A Full and Complete Presidential Collapse

Donald Trump’s decision to put his tail between his legs and run in the face of a Turkish onslaught in Syria while abandoning Syrian Kurds who are the chief reason the Islamic State had been decapitated is horrifying and dangerous, but it is hardly a surprise for a sheepish coward genuflecting before the world’s tinpot dictators. Kurds have proven a formidable adversary not only to terrorists in ISIS but also to the Syrian and Turkish regimes, and it should come as no surprise that no sooner had Turkey embarked on the genocide of these American allies that Putin helpfully offered to mediate and fill the giant vacuum left by American retreat.

Donald Trump’s Syrian retreat received no more thought than his 4th-grade letter to Turkey’s Erdogan, it seems. Trump has been coming unhinged for some time now, but the abject failure of his administration to hold witnesses back from the House’s impeachment inquiry and last week’s Republican onslaught against their own president’s Syrian capitulation has really gotten to him. Two notions he had created around him - the fantastical notion that professionals who work in the executive branch work for his personal benefit rather than for the country, as well as that the fiction that Republican members of Congress owe him absolute and unquestioning loyalty in deed and in words no matter what - are coming apart at the seams, and the wannabe mob boss in the Oval Office has no idea how to deal with it.

It got so bad that he was stuck at ‘I’m rubber, you’re glue’ after House Speaker Nancy Pelosi called him out for his meltdown at the White House during a briefing on Syria, and he gifted the Speaker with a photo that he thought made her look bad. The actual photo told the opposite story, so much so that the Speaker promptly made it her Twitter cover photo.

Trump’s tirade, of course, came on the heels of a House resolution torching Trump’s Syria disaster passing with more than two-thirds of the Republicans voting in favor with a total tally of 354-60. Think about what that feels like for a mob boss. Trump rules the Republicans by fear, and that, he thought, meant that no Republican is allowed to seriously speak against anything he does, much less stand against him in a consequential, if symbolic, vote. He believes that it’s not enough for the Republicans to simply look the other way while he commits crimes and abuses his power to hold back Congressionally approved funds to make foreign governments launch fake investigations against his chief political opponent. Trump believes that no Republican ought to let a single nonflattering word about him escape their lips (or keyboards).

In the House vote, and with Republicans and Democrats in the Senate alike excoriating Trump’s betrayal of American allies, Trump has decidedly lost his aura of absolute Republican sheepish loyalty. That is not to say that Republicans will not - or are not - still side with his criminal behavior. But Trump has lost the status of absolute control of what Republicans say. And who’s to say if Republican members of Congress - who, you always hear underground, don’t like him much anyway - find out that they can torch Trump on one thing without their careers being set on fire, that some of them won’t try it on some other thing next time?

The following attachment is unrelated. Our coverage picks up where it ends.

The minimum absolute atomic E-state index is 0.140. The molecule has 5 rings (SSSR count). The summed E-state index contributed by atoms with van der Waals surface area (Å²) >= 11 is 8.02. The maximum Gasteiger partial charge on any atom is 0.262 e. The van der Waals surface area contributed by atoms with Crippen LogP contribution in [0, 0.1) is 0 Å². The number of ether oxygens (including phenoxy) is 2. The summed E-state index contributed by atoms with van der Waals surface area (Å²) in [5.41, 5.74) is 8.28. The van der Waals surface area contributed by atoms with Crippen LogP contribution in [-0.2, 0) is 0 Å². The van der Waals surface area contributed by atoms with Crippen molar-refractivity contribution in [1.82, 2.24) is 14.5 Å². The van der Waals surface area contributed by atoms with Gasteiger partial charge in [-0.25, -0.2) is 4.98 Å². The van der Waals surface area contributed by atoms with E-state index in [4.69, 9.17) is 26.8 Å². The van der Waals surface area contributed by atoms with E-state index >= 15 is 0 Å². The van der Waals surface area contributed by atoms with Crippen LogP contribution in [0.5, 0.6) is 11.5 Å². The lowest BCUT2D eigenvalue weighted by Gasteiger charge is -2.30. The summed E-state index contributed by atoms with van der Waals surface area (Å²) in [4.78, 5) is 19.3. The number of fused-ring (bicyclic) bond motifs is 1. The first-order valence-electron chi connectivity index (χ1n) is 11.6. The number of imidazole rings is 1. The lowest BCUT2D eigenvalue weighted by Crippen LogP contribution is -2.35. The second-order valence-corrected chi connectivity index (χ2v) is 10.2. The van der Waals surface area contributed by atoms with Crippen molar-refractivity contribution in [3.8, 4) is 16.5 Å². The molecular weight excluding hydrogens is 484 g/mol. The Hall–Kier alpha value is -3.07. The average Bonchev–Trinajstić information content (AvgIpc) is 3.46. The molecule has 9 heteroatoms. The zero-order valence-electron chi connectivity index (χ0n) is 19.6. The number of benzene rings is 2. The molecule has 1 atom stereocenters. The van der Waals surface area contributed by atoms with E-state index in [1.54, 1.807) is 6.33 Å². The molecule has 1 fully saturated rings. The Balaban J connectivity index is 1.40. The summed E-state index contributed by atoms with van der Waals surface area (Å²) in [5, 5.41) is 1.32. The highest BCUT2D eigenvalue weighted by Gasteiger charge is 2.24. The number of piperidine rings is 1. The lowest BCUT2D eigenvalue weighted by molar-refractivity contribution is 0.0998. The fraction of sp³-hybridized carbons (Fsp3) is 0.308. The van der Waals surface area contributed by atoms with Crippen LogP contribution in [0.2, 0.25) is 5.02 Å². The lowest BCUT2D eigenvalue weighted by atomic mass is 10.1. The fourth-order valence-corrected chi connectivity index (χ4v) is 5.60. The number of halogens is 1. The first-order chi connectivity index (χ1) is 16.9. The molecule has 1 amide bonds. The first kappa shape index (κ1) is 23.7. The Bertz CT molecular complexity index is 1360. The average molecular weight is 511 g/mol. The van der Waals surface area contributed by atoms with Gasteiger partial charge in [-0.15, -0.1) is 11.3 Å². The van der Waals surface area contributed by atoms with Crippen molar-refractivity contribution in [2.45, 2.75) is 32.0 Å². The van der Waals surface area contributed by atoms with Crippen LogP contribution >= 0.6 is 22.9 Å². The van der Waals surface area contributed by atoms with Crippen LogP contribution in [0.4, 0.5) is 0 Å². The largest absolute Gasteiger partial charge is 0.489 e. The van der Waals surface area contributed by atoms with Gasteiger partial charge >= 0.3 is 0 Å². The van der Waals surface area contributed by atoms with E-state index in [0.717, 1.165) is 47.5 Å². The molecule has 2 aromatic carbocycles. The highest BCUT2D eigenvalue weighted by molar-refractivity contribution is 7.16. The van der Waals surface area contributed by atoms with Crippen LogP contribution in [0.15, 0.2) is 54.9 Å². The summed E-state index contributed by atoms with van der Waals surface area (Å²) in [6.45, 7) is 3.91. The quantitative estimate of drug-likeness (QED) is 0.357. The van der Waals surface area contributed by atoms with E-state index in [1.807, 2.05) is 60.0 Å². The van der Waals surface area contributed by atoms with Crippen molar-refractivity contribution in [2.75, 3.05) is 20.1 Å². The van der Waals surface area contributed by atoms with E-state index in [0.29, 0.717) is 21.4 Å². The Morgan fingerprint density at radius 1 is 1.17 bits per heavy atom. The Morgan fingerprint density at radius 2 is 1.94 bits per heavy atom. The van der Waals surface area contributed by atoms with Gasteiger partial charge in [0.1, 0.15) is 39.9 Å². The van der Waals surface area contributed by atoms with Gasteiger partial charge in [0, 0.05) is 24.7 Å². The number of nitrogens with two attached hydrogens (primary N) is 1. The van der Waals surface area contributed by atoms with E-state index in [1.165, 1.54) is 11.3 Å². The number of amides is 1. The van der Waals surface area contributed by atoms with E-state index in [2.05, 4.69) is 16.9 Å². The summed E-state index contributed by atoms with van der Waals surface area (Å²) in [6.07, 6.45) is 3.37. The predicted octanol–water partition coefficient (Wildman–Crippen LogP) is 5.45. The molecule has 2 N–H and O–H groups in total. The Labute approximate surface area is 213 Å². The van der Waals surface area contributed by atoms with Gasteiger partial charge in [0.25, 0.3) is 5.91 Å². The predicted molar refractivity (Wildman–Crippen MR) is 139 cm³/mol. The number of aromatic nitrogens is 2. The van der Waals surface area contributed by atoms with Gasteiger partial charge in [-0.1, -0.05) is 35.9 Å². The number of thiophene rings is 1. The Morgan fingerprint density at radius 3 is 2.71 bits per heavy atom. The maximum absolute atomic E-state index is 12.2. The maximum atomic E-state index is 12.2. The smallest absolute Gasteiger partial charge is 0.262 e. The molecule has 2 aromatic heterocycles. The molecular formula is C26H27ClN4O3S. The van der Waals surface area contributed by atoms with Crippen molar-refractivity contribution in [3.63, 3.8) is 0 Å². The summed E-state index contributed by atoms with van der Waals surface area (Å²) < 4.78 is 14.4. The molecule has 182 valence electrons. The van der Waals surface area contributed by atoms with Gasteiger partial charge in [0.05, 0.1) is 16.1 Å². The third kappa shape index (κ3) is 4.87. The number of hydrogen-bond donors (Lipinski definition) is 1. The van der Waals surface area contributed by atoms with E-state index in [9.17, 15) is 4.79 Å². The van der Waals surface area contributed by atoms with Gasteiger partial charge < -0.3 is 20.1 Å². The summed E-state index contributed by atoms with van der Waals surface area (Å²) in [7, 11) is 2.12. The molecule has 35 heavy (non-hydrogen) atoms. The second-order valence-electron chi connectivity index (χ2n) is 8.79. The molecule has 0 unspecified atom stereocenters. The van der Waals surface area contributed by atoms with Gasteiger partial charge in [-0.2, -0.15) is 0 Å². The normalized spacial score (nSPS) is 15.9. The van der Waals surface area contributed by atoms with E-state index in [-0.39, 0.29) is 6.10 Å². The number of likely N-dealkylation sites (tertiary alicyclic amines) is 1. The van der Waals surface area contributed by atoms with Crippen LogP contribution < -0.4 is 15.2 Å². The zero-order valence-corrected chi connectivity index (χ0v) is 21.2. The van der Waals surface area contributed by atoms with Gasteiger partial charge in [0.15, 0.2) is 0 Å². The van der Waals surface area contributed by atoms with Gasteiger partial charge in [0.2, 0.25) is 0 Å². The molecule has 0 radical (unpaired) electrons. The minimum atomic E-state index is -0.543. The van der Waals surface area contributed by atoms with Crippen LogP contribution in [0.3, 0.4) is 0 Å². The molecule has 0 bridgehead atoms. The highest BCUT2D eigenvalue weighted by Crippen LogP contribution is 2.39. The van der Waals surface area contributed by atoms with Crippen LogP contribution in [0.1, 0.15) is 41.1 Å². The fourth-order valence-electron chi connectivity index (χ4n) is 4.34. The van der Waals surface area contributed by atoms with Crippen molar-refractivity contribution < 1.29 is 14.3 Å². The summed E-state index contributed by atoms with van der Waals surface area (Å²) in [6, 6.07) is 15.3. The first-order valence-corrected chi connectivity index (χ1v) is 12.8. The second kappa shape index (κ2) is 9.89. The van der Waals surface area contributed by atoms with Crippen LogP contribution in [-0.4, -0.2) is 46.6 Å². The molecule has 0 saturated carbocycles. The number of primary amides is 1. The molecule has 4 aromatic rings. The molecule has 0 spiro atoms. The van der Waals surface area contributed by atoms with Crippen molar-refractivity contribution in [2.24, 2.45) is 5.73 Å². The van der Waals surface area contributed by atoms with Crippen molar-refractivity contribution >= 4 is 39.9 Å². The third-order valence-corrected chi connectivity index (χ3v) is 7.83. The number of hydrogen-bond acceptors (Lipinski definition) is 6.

But Republican defections on Syria came at the tail end of a hellish fortnight for Trump. It came long after the White House’s attempt to stop administration officials from testifying in the House’s impeachment probe has proven little more than a paper tiger as administration and state department officials have defied White House and department directive not to testify and instead complied with duly issued Congressional subpoenas. Testimony has been offered to the House impeachment investigation showing that Trump and Guiliani operated an illegal shadow foreign policy apparatus to influence Ukraine to interfere in the 2020 US elections, that the scheme involved the removal of career officials with integrity, and that the State department had been used for “domestic political objectives.”

To make matters worse, the guy who got his ambassador spot by donating $1 million to the Trump inaugural committee, the dude who’s supposed to be the administration’s best friend - so much so that Trump himself quoted him as evidence that he did nothing wrong - is set to testify today that the quote Trump is touting was originally received from Trump. Gordon Sondlond will testify that he told a colleague there was no “quid pro quo” in Trump’s dealings with Ukraine because Trump told him to say it and that he has no idea if that’s true.

That’s just the things we know. What we don’t know must be even more damning for Trump. How do we know that? There is not a single leak from the Republican side of the lead committees, and Devin Nunes of Intel is known to be the White House’s errand boy.

“His” administration officials won’t obey his orders not to testify to Congress. “His” Republicans are torching him on Syria. His personal lawyer is under federal investigation. For a mob boss, there is nothing worse than the loss of absolute control. The reason mobsters seek to rule by fear is that they are themselves afraid of everybody. They are paranoid freaks.

That’s what Trump is right now. A paranoid, afraid, out-of-control mobster.

With the nuclear codes.

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